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Why You Should Never Pay for Your FICO Score

A number can't tell you much of anything, except that creditors consider you a good or bad credit risk. But the factors that make up your credit score -- like your percentage of on-time payments -- do tell you how where you need to change your financial behavior.
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You have more than one credit score.

It's something that's been known industry-wide for some time. Now, a new study from the Consumer Financial Protection Bureau is letting consumers in on the big secret.

For years we have worshiped at the altar of FICO, thinking that one score means more than all the others. FICO has perpetuated this myth -- that its score is the one true score. It makes sense; for business reasons, companies want consumers to believe that their product is the only one out there. Think of it like the marketing of different brands of the same product. Aspirin and Bayer differ very little in performance -- they get the same job done. Your decision to buy Bayer over aspirin is a matter of brand preference.

We've bought into this mentality by purchasing our FICO score regularly, at $15 a month, believing it would show us the exact same score our mortgage lender or credit card issuer would see.

Now, thanks to the CFPB, we know that's not the case. Our pricey FICO score is just one of 49 potential scores a lender uses -- and that's only if they use a FICO score. Many lenders are starting to use new score models, like VantageScore, which is a model collaborated on by all three credit bureaus. In addition, most sophisticated lenders are using custom models which use more than a simple credit score for risk assessment.

So what do we do with this new information? Are credit scores useless? Not at all, but our attitudes toward them should change.

What the CFPB found

The CFPB's research found that different score models place consumers in the same credit range 73 to 80 percent of the time. That means there is a high correlation among different credit score models, which is something few journalists are pointing out.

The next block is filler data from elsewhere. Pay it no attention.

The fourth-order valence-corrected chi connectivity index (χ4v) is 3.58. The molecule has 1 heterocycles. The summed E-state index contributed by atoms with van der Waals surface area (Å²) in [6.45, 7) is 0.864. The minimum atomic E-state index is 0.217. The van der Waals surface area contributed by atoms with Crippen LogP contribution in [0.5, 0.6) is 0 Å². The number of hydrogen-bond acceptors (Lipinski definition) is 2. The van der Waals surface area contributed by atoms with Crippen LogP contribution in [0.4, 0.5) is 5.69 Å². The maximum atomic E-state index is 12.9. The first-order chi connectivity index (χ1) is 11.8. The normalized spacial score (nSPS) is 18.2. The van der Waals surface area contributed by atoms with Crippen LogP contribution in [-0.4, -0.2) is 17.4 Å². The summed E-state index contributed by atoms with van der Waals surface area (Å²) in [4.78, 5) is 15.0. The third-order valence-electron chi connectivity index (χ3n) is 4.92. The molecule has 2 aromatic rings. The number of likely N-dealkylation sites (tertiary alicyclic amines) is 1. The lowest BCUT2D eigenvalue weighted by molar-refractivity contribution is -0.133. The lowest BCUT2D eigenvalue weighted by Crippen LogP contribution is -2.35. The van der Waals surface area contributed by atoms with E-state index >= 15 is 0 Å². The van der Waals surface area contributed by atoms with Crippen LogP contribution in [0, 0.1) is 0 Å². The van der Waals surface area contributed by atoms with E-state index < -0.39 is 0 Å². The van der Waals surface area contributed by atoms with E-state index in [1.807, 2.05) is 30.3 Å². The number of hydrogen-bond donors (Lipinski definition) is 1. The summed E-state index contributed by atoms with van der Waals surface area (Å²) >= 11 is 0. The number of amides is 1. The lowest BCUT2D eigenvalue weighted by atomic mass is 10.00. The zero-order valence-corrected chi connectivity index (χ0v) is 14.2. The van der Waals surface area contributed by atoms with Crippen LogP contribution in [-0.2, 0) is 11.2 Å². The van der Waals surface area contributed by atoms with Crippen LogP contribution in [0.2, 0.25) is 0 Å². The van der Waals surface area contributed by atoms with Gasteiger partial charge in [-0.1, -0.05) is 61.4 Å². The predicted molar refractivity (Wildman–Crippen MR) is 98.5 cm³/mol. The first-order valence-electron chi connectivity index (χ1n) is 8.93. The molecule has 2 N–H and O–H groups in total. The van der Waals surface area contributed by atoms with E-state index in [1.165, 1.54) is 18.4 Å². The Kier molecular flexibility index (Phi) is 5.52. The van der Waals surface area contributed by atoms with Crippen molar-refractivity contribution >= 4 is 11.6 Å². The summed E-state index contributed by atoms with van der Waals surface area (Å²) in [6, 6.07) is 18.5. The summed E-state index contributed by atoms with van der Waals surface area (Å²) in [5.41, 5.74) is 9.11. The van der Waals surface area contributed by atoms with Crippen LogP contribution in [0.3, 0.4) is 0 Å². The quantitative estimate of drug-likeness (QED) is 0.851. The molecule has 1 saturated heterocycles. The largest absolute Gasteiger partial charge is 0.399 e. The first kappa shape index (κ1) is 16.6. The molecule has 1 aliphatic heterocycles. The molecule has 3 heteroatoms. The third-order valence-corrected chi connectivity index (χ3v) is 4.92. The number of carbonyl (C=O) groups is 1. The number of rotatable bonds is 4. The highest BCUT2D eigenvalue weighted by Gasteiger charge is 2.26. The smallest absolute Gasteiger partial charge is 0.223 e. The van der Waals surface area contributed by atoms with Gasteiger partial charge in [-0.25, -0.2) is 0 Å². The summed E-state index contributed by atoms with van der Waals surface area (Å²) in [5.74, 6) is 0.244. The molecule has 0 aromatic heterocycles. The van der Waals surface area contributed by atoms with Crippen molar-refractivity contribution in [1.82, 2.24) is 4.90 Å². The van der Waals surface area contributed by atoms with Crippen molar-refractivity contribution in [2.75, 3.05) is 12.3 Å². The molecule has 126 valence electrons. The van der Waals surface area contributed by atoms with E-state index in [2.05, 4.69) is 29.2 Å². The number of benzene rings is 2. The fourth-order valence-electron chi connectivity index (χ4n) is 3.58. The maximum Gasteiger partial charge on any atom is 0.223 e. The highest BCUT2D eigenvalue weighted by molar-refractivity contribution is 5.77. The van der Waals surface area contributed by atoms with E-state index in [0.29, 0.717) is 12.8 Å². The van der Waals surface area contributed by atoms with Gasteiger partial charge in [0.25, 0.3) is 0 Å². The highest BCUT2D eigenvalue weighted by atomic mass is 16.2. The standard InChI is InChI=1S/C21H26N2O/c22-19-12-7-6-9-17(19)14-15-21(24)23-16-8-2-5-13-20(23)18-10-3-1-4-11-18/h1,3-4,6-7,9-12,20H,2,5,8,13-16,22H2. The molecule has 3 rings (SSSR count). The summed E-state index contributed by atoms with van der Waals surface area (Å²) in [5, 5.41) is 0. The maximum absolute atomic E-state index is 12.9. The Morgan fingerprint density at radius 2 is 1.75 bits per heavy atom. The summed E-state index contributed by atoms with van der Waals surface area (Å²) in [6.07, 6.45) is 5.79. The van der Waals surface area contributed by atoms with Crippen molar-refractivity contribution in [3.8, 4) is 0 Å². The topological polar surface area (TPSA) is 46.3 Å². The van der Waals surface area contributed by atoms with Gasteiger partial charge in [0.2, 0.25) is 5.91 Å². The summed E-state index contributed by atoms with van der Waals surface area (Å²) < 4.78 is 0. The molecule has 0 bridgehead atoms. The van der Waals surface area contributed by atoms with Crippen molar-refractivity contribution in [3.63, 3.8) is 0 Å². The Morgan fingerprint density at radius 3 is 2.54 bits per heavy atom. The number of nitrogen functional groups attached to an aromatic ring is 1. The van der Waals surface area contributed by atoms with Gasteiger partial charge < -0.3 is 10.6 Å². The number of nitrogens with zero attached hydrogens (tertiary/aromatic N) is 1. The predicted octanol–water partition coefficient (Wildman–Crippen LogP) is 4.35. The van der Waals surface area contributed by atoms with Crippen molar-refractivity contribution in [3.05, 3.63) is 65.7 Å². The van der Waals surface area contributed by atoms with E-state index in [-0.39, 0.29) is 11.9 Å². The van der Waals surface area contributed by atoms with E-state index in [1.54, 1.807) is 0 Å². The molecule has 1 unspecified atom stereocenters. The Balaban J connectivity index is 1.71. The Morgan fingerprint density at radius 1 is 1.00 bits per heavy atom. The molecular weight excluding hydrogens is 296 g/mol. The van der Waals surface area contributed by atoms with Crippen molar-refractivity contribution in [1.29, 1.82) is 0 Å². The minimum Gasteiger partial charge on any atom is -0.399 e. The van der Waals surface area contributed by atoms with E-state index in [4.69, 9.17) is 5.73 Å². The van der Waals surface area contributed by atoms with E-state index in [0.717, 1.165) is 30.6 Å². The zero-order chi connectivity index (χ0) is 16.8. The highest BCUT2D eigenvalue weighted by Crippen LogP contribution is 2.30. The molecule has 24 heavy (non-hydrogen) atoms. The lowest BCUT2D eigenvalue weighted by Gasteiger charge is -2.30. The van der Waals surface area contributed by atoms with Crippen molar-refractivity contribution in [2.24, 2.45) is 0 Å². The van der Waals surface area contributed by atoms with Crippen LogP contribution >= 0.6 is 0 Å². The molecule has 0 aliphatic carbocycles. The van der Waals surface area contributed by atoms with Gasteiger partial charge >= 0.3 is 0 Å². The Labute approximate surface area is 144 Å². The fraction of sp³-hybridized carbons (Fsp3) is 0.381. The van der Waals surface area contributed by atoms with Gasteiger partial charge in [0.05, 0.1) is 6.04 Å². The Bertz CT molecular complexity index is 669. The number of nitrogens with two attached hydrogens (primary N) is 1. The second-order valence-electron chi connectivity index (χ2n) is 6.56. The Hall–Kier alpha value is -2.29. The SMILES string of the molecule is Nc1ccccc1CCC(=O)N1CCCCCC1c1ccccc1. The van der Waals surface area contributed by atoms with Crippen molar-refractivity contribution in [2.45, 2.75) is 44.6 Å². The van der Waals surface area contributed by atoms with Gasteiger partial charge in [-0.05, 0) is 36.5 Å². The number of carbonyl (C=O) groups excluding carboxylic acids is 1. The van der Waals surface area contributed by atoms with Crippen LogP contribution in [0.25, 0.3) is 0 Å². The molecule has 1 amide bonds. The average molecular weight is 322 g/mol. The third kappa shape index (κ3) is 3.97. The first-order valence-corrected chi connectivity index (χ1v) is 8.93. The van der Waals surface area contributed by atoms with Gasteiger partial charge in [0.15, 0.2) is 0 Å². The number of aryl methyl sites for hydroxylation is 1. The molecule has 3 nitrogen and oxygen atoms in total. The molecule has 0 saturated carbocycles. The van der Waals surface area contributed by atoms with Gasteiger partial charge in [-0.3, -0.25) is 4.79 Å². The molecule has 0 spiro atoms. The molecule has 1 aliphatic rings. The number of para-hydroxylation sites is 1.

Another important detail to note from the study is that lower credit scores are more correlated than higher credit scores. If you purchase a credit score and see that it rates your creditworthiness as "poor," this is more likely to remain the same across all models. The good news here is that consumers with poor credit -- those who would receive the worst rates or not be approved at all -- won't be deceived into thinking that their credit is better than it actually is.

How to react

These more-than-one-credit-score findings may lead some to believe that consumer credit scores hold no weight, but there are some other important things to consider:

  • Be wary of purchasing your credit score. Any credit score should be used as a guide as there is no way to guarantee that the score you buy is the score that the bank uses. Even if you purchase a FICO score and apply with a creditor that uses FICO scores, the score you purchased may not be the one that creditor uses.

  • Focus on the relative grade of your scores. In light of this high correlation, it's important to focus less on the three-digit number (since it will vary) and more on the relative credit grade of that score. The study found that if a consumer had a good score from one scoring model the consumer likely had a good score on another model.
  • Knowing your score is only half the battle. A number can't tell you much of anything, except that creditors consider you a good or bad credit risk. But the factors that make up your credit score -- like your percentage of on-time payments -- do tell you how where you need to change your financial behavior.
  • Your credit reports do matter. Consumer credit reports contain the information that make up credit scores. You're entitled to one free report from each of the three credit bureaus every year from If you've used up your free reports, you can monitor for changes in your TransUnion credit report for free at
  • Credit scores aren't stagnant. Something else that's important to remember is that your credit score this month (no matter which one you check) is not necessarily the same as your credit score next month. That's because credit scores are made up of various factors that can change from month to month.
  • Your credit score has always been just a piece of the puzzle

    We've never been able to rely solely on that three-digit number to tell us everything about our credit and financial life. Now, that fact is confirmed. There is a growing trend for banks and creditors to use custom attributes in conjunction with these credit scores, which is not mentioned in the CFPB's study. This means that creditworthiness is much more than just your credit score.

    Spending the money to buy just a credit score won't help you determine how to take action with your credit. Instead, check your full credit report for free at . And monitor the different factors that make up your TransUnion credit score on

    By gaining visibility into the factors that change and influence your credit rating, you'll be able to take control and apply with confidence -- no matter which credit score model is used.

    Ken is the founder and CEO of, a free credit management website that helps more than 8 million people access their credit score for free.

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